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Interactions and confinement of particles in liquid crystals: Novel particles and defects

Macaskill, Anne Helen (2019) Interactions and confinement of particles in liquid crystals: Novel particles and defects. PhD thesis, University of Leeds.

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The motivating topic for this project was to work towards building a new type of electronic paper. Current electronic paper technologies are not able to perform at frame rates high enough to display video. The project was inspired by a prototype device based on the ‘Janus particle’ (particles with two halves of different properties, for example, colour), and to try to reduce the power consumption. The starting point for the project was an investigation of 500nm Janus particles and spheres. The question of whether the addition of particles affected physical properties of the bulk liquid crystal was investigated. Above concentrations up to 1% wt/wt, aggregations formed quickly. At this weight percentage, no significant changes in order parameter, refractive indices or elastic constants of the LC could be seen. It is known qualitatively that topological defects in liquid crystals can attract or repel particles. Importantly the strength of interaction of particles with defects has been quantified in this work. A passive method of microrheology was implemented to quantify the confinement strength. Depending on the system, confinement strengths ranged between 10 and 10,000pN/µm. Particles treated for strong surface anchoring were found to be more strongly confined than particles with weak surface anchoring. Further, particles in liquid crystals with higher elastic constants were found to have higher confinement strengths than in particles in liquid crystals with lower elastic constants. Particle size was not found to affect confinement strength significantly in the size range studied. Finally, the topic of Janus particles was readdressed. In the size regime ~5- 10µm Janus particles show evidence of hybrid alignment and rotation in an electric field. In conclusion, the idea of using Janus particles in a device appears promising: we hope this work is continued in future.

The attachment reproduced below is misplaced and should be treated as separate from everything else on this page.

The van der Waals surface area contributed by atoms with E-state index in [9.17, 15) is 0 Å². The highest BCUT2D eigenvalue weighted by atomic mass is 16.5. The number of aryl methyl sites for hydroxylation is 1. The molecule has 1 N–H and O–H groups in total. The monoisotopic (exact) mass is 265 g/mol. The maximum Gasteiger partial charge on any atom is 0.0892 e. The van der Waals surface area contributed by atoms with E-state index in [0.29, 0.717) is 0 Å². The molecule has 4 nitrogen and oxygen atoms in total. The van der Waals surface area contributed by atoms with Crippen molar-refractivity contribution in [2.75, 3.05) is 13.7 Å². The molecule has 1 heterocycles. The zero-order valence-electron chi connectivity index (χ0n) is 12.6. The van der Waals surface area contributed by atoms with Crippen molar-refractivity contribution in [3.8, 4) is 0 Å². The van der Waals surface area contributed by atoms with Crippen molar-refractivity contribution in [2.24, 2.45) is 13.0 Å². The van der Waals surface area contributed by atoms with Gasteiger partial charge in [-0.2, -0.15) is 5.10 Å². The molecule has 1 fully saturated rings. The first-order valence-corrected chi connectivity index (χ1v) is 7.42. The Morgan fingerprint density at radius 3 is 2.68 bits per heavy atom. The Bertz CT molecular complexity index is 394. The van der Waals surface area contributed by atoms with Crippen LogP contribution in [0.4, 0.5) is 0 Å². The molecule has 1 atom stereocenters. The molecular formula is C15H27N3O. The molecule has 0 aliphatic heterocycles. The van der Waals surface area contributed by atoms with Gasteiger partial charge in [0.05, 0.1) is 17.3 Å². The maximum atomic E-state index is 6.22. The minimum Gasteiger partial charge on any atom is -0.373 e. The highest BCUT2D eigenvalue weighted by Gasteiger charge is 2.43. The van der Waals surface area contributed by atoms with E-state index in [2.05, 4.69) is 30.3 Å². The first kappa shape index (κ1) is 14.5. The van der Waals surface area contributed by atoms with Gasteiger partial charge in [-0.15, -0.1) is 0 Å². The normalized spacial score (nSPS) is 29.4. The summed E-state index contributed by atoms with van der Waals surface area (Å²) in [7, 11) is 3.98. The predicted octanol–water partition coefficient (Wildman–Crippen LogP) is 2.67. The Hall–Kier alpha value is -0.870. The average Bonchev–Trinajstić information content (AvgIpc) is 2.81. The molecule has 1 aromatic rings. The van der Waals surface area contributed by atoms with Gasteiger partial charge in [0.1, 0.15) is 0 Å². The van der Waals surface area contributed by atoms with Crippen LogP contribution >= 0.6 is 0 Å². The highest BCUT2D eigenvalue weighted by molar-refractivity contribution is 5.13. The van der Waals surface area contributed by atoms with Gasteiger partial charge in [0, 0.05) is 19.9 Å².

Item Type: Thesis (PhD)
Keywords: soft matter physics liquid crystals
Academic Units: The University of Leeds > Faculty of Maths and Physical Sciences (Leeds) > School of Physics and Astronomy (Leeds)
Identification Number/EthosID: uk.bl.ethos.789449
Depositing User: A.Helen Macaskill
Date Deposited: 31 Oct 2019 11:56
Last Modified: 18 Feb 2020 12:51
URI: http://etheses.whiterose.ac.uk/id/eprint/25071

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